I have been holding my breath since I was 12. For those of you in the studio audience who are counting, that's 31 years. Three decades. And [read with sarcastic tone] thanks for counting in the first place.
Whether you're counting or not, it's a helluva long time to wait to exhale.
One day when I was 12, my mom asked me to grab something out of her dresser drawer. There, I found a picture: the smiling faces of three of my siblings as children–ages ranging from about 12 down to about four. But there was a fourth child in the picture–a beautiful little girl about age 10. She was smiling like the rest of them.
What struck me, though, was that she looked so much like my siblings. Like she belonged. Part of a set.
When I asked my mom about the little girl in the picture, she broke down in tears. Over the next four hours, I heard a story that my 12 year-old brain could barely wrap itself around. By the time my mom stopped talking, we were both exhausted. And all cried out.
The little girl in the picture was my sister.
I won't go into all the details around her departure from my immediate family. The past deserves to stay in the past.
But she was gone. Strangely enough, adopted by the brother of my mom's first husband and his wife, which legally made her a cousin to my three other siblings in the picture. Sometimes God has a wicked sense of humor.
Occasionally, I would hear reports about her from my siblings, who would see her at family gatherings of the "Mom's 1st husband's family" variety. But I had never met her, never seen another picture.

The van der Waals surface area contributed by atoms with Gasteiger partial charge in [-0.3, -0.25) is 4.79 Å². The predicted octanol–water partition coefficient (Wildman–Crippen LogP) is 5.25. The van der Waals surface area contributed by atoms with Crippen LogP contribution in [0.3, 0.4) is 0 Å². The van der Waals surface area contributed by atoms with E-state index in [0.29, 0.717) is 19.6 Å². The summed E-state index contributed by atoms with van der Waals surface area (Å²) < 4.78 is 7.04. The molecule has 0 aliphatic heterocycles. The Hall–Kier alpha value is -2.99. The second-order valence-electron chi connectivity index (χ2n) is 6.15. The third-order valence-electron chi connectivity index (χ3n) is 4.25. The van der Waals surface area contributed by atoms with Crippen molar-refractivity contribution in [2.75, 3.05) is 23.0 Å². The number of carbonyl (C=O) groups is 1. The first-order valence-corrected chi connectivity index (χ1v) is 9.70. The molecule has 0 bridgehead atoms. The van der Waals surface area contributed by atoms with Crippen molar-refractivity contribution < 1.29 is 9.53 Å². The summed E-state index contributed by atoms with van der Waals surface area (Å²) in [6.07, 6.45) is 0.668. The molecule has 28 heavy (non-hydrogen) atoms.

Late last fall, one of my other sibling's called me and told me that she and my sister had not only been in contact, but had experienced a full-fledged reuniting. They got each other back. The four children in the picture were back in the picture again.
Then came the best part of the news: that my sister had expressed a wish for me to be in the picture, too.
The upshot of all this is tomorrow, after 31 years, I get to join my siblings–my sister included–at a family gathering. Robbye, Zach, and I are going to my sister's cabin to meet her and her husband and all their kids for a day of fun and (apparently) of devouring every type of barbecued meat imaginable.
I am a little nervous, but in a good way. To think of it brings to mind the final scenes of THE SHAWSHANK REDEMPTION. The ones where Red is heading across the border to meet Andy Dufresne in Mexico.
"I hope to see my friend," Red says. "I hope the Pacific is as blue as it has been in my dreams."
I hope, too. And I am hopeful.
More than anything, I am grateful. Finally…to exhale.